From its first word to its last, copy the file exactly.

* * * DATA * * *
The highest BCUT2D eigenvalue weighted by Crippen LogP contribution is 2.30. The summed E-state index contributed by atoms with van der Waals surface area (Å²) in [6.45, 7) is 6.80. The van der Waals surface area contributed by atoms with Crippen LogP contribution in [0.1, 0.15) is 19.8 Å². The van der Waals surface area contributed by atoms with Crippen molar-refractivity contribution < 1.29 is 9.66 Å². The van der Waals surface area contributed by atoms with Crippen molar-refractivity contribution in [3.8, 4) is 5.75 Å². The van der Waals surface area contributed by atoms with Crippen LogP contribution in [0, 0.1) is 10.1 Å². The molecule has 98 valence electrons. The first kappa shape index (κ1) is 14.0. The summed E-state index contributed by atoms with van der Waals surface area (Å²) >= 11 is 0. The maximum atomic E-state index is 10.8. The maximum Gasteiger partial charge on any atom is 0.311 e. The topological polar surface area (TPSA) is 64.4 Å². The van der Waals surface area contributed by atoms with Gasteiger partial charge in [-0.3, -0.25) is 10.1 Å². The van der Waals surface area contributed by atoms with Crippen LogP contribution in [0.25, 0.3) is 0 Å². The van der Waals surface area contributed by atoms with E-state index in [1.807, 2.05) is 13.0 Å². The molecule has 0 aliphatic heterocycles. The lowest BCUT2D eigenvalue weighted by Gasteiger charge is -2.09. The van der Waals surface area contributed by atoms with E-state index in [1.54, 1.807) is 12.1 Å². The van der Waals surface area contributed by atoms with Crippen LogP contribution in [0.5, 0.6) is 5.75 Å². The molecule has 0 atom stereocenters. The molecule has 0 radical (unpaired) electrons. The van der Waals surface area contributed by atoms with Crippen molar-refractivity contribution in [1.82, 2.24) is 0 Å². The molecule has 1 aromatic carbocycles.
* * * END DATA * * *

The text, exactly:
The highest BCUT2D eigenvalue weighted by Crippen LogP contribution is 2.30. The summed E-state index contributed by atoms with van der Waals surface area (Å²) in [6.45, 7) is 6.80. The van der Waals surface area contributed by atoms with Crippen LogP contribution in [0.1, 0.15) is 19.8 Å². The van der Waals surface area contributed by atoms with Crippen molar-refractivity contribution < 1.29 is 9.66 Å². The van der Waals surface area contributed by atoms with Crippen molar-refractivity contribution in [3.8, 4) is 5.75 Å². The van der Waals surface area contributed by atoms with Crippen LogP contribution in [0, 0.1) is 10.1 Å². The molecule has 98 valence electrons. The first kappa shape index (κ1) is 14.0. The summed E-state index contributed by atoms with van der Waals surface area (Å²) >= 11 is 0. The maximum atomic E-state index is 10.8. The maximum Gasteiger partial charge on any atom is 0.311 e. The topological polar surface area (TPSA) is 64.4 Å². The van der Waals surface area contributed by atoms with Gasteiger partial charge in [-0.3, -0.25) is 10.1 Å². The van der Waals surface area contributed by atoms with Crippen LogP contribution in [0.25, 0.3) is 0 Å². The van der Waals surface area contributed by atoms with E-state index in [1.807, 2.05) is 13.0 Å². The molecule has 0 aliphatic heterocycles. The lowest BCUT2D eigenvalue weighted by Gasteiger charge is -2.09. The van der Waals surface area contributed by atoms with E-state index in [1.54, 1.807) is 12.1 Å². The van der Waals surface area contributed by atoms with Crippen LogP contribution in [0.5, 0.6) is 5.75 Å². The molecule has 0 atom stereocenters. The molecule has 0 radical (unpaired) electrons. The van der Waals surface area contributed by atoms with Crippen molar-refractivity contribution in [1.82, 2.24) is 0 Å². The molecule has 1 aromatic carbocycles.